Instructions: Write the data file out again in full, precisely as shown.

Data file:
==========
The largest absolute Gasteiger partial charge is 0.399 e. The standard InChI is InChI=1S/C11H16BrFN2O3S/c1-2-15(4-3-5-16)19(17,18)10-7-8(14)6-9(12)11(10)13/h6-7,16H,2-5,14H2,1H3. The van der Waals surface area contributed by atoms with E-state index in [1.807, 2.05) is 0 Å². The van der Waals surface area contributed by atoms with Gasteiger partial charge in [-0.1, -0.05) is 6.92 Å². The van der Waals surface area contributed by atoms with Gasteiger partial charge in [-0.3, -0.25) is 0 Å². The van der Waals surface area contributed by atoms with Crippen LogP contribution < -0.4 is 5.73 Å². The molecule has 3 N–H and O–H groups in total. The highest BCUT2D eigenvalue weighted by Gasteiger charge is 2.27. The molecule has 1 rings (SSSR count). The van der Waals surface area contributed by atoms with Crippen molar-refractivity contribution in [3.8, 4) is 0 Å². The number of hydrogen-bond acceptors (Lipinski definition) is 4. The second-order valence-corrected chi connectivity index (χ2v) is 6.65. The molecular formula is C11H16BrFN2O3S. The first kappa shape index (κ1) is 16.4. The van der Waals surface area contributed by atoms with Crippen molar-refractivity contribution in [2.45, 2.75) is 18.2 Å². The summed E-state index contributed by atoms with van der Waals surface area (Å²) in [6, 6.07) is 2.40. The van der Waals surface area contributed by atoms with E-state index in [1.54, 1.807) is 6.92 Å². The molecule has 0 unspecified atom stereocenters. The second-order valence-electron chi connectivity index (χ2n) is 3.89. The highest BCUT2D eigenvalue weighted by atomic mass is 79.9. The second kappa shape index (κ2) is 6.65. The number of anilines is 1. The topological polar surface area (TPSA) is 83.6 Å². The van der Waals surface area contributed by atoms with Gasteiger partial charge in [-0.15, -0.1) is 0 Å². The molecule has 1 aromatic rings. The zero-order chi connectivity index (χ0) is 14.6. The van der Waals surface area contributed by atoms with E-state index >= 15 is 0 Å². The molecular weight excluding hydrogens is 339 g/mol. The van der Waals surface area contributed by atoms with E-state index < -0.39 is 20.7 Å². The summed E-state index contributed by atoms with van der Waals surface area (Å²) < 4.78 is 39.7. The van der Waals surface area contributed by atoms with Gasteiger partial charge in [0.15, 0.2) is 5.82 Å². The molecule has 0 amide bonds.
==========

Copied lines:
The largest absolute Gasteiger partial charge is 0.399 e. The standard InChI is InChI=1S/C11H16BrFN2O3S/c1-2-15(4-3-5-16)19(17,18)10-7-8(14)6-9(12)11(10)13/h6-7,16H,2-5,14H2,1H3. The van der Waals surface area contributed by atoms with E-state index in [1.807, 2.05) is 0 Å². The van der Waals surface area contributed by atoms with Gasteiger partial charge in [-0.1, -0.05) is 6.92 Å². The van der Waals surface area contributed by atoms with Gasteiger partial charge in [-0.3, -0.25) is 0 Å². The van der Waals surface area contributed by atoms with Crippen LogP contribution < -0.4 is 5.73 Å². The molecule has 3 N–H and O–H groups in total. The highest BCUT2D eigenvalue weighted by Gasteiger charge is 2.27. The molecule has 1 rings (SSSR count). The van der Waals surface area contributed by atoms with Crippen molar-refractivity contribution in [3.8, 4) is 0 Å². The number of hydrogen-bond acceptors (Lipinski definition) is 4. The second-order valence-corrected chi connectivity index (χ2v) is 6.65. The molecular formula is C11H16BrFN2O3S. The first kappa shape index (κ1) is 16.4. The van der Waals surface area contributed by atoms with Crippen molar-refractivity contribution in [2.45, 2.75) is 18.2 Å². The summed E-state index contributed by atoms with van der Waals surface area (Å²) in [6, 6.07) is 2.40. The van der Waals surface area contributed by atoms with E-state index in [1.54, 1.807) is 6.92 Å². The molecule has 0 unspecified atom stereocenters. The second-order valence-electron chi connectivity index (χ2n) is 3.89. The highest BCUT2D eigenvalue weighted by atomic mass is 79.9. The second kappa shape index (κ2) is 6.65. The number of anilines is 1. The topological polar surface area (TPSA) is 83.6 Å². The van der Waals surface area contributed by atoms with Gasteiger partial charge in [-0.15, -0.1) is 0 Å². The molecule has 1 aromatic rings. The zero-order chi connectivity index (χ0) is 14.6. The van der Waals surface area contributed by atoms with E-state index >= 15 is 0 Å². The molecular weight excluding hydrogens is 339 g/mol. The van der Waals surface area contributed by atoms with E-state index < -0.39 is 20.7 Å². The summed E-state index contributed by atoms with van der Waals surface area (Å²) < 4.78 is 39.7. The van der Waals surface area contributed by atoms with Gasteiger partial charge in [0.15, 0.2) is 5.82 Å². The molecule has 0 amide bonds.